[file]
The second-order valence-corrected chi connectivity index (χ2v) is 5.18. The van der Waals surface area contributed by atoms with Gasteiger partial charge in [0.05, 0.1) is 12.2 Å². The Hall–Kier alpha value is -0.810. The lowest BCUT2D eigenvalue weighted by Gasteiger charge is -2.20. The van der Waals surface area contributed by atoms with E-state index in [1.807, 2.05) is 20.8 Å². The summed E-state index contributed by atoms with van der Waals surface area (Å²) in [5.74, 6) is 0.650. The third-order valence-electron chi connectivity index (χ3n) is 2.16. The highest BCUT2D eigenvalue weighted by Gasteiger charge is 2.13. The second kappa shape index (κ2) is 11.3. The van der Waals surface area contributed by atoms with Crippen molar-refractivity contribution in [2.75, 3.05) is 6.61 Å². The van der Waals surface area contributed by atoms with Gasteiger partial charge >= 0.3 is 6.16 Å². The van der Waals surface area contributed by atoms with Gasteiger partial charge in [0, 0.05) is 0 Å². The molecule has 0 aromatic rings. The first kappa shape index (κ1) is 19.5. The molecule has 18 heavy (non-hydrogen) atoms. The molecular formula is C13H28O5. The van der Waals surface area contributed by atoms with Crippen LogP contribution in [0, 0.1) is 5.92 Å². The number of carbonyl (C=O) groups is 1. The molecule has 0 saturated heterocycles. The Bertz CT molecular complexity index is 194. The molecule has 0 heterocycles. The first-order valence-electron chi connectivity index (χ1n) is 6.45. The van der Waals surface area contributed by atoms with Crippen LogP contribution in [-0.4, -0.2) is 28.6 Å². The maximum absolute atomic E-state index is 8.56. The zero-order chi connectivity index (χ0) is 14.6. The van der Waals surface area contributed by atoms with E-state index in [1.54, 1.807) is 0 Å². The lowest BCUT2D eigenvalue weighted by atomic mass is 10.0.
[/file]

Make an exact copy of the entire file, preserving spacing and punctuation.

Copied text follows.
The second-order valence-corrected chi connectivity index (χ2v) is 5.18. The van der Waals surface area contributed by atoms with Gasteiger partial charge in [0.05, 0.1) is 12.2 Å². The Hall–Kier alpha value is -0.810. The lowest BCUT2D eigenvalue weighted by Gasteiger charge is -2.20. The van der Waals surface area contributed by atoms with E-state index in [1.807, 2.05) is 20.8 Å². The summed E-state index contributed by atoms with van der Waals surface area (Å²) in [5.74, 6) is 0.650. The third-order valence-electron chi connectivity index (χ3n) is 2.16. The highest BCUT2D eigenvalue weighted by Gasteiger charge is 2.13. The second kappa shape index (κ2) is 11.3. The van der Waals surface area contributed by atoms with Crippen molar-refractivity contribution in [2.75, 3.05) is 6.61 Å². The van der Waals surface area contributed by atoms with Gasteiger partial charge >= 0.3 is 6.16 Å². The van der Waals surface area contributed by atoms with Gasteiger partial charge in [0, 0.05) is 0 Å². The molecule has 0 aromatic rings. The first kappa shape index (κ1) is 19.5. The molecule has 18 heavy (non-hydrogen) atoms. The molecular formula is C13H28O5. The van der Waals surface area contributed by atoms with Crippen LogP contribution in [0, 0.1) is 5.92 Å². The number of carbonyl (C=O) groups is 1. The molecule has 0 saturated heterocycles. The Bertz CT molecular complexity index is 194. The molecule has 0 heterocycles. The first-order valence-electron chi connectivity index (χ1n) is 6.45. The van der Waals surface area contributed by atoms with Crippen LogP contribution in [-0.4, -0.2) is 28.6 Å². The maximum absolute atomic E-state index is 8.56. The zero-order chi connectivity index (χ0) is 14.6. The van der Waals surface area contributed by atoms with E-state index in [1.54, 1.807) is 0 Å². The lowest BCUT2D eigenvalue weighted by atomic mass is 10.0.